Fixing PFAS notification process isn’t debatable
Analysis paralysis seems to have its grip on state environmental policymakers.
And the inaction places more Michiganders’ health in danger.
Two weeks have passed since the Record-Eagle turned a spotlight toward state and local officials’ failure to place the health of East Bay Township residents ahead of scientific dogma.
To refresh everyone’s memory, a reporter recently found records that show state and local officials had flagged about 20 homes near Traverse City’s airport they believed were at risk of exposure to PFAS chemicals through private water wells. Those same officials wrote letters and emails to one another about the danger to people who live nearby for eight months before they told residents who live in those homes they may be drinking contaminated water.
When confronted with the blunder, the officials hid behind a grotesque form of scientific gaslighting as they explained why they withheld information about the potential contamination. Their most persistent defense for keeping people in the dark: they didn’t want to cause panic.
In hindsight, the risk of a short period of angst seems downright palatable when compared to eight unnecessary months of cooking with, showering in, and drinking contaminated water.
We were encouraged to learn the fumble, and potential process reform were on the agenda for a meeting of the Citizen’s Advisory Workgroup for the Michigan PFAS Action Response Team — that’s the team in the Michigan Department of Environment, Great Lakes and Energy in charge of responding to PFAS contamination sites.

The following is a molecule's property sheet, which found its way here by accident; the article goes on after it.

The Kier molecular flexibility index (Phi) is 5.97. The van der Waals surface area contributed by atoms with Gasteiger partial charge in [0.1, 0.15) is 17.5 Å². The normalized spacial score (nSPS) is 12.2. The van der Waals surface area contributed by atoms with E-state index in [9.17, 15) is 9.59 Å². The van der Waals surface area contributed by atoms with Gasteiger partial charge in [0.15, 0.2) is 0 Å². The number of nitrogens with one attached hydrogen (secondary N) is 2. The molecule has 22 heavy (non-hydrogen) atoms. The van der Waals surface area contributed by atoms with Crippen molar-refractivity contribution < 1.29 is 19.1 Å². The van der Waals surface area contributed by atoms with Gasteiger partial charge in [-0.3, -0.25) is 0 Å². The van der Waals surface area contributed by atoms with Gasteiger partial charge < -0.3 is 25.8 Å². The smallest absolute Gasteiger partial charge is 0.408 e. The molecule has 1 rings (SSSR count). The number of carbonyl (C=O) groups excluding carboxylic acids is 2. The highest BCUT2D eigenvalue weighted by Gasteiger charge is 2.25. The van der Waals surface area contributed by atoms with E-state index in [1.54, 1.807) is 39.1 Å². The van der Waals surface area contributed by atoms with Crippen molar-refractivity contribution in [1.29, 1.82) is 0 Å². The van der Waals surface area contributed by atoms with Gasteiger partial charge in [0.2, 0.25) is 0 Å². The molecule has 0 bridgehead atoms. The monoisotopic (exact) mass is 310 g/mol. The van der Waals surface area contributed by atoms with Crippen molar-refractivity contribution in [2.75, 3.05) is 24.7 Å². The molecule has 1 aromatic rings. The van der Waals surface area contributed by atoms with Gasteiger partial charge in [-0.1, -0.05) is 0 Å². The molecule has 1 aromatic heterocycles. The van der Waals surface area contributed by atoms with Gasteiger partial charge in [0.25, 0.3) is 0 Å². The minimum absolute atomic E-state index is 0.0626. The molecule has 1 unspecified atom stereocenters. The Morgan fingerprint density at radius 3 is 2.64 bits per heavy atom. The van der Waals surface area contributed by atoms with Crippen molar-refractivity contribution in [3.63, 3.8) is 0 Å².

But our hope quickly gave way to disappointment this week when the group met. It’s clear many members of the advisory group believe the flawed process incorrectly placed scientific process above affected people’s health. Yet, the department’s leaders, instead of simply making immediate changes to correct an obvious problem, they sent the issue to a subcommittee of the advisory group.
We’re left wondering what there is to discuss? Why can’t state officials simply install a rule that guarantees the first people to know about potential groundwater contamination are the ones who might be drinking it?
There simply isn’t any defending a system that would place people who may be drinking contaminated water last on the priority list of folks to inform.
Yet, that’s how the system worked in this case, and it’s the system that, for reasons that defy common sense, remains in place today.
We appreciate the citizens’ advisory council’s efforts, and the time members devote to PFAS-related issues in our state.
But state leaders’ unwillingness to simply and swiftly correct and prevent such an obvious and damaging process is unfathomable.
Unfortunately, it appears leaders responsible for protecting Michiganders have once again prioritized process above people.